Boffins aim for 100-fold web speed increase

Broadband speeds

The Government has announced 7.2 million of funding to go towards a research project to increase internet speeds.

The Photonics HyperHighway project is set to run for six years. It will be jointly undertaken by the University of Southampton and the University of Essex, along with a number of industry partners, and hopes to make internet connections 100 times faster.

Professor David Payne from the University of Southampton, who is leading the project, said: "Now is the time to look ahead to develop the UK infrastructure of the future. Our ambition is nothing less than to rebuild the internet hardware to suit it to the needs of 21st-century Britain."

The research will specifically look at the current use of fibre optics and explore new materials and devices which could help increase bandwidth. The organisations involved hope this will help infrastructure cope with the growing load of traffic, down in part to increased online media, as well as increase the capabilities of businesses.

The minister for universities and science, David Willetts, said: "The number of broadband subscribers has grown vastly in the past ten years, and we need to ensure the web infrastructure can continue to meet this demand."

He added: "On top of this, the internet industry is worth an estimated 100 billion in the UK, so it is in our interest to make it even better for businesses and help boost economic growth."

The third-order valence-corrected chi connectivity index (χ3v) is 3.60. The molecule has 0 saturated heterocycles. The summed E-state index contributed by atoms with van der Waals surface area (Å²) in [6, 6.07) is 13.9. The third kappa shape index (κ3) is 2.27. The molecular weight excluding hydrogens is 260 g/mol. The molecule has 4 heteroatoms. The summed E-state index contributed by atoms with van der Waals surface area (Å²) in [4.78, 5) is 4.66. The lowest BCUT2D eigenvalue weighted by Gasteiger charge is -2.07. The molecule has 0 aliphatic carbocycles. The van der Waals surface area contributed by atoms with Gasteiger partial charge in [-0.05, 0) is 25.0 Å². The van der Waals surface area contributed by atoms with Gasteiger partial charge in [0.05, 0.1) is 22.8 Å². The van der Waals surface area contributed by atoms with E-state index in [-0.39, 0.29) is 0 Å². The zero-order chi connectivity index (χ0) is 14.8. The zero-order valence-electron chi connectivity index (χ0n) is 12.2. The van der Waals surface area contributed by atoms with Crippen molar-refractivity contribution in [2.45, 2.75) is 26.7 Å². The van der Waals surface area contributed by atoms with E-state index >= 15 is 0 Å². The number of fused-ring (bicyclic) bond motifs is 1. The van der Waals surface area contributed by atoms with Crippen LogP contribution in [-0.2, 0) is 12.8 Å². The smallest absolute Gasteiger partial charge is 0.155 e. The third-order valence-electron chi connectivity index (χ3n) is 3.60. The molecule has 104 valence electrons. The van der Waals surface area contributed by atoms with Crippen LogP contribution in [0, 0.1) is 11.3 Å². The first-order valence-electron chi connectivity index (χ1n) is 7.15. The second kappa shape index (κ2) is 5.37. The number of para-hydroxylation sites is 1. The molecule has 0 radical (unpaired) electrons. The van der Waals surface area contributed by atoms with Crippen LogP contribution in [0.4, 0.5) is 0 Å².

The money for the project has been provided by the Engineering and Physical Sciences Research Council the Government agency responsible for funding both research and training across the sciences.

Jennifer Scott

Jennifer Scott is a former freelance journalist and currently political reporter for Sky News. She has a varied writing history, having started her career at Dennis Publishing, working in various roles across its business technology titles, including ITPro. Jennifer has specialised in a number of areas over the years and has produced a wealth of content for ITPro, focusing largely on data storage, networking, cloud computing, and telecommunications.

Most recently Jennifer has turned her skills to the political sphere and broadcast journalism, where she has worked for the BBC as a political reporter, before moving to Sky News.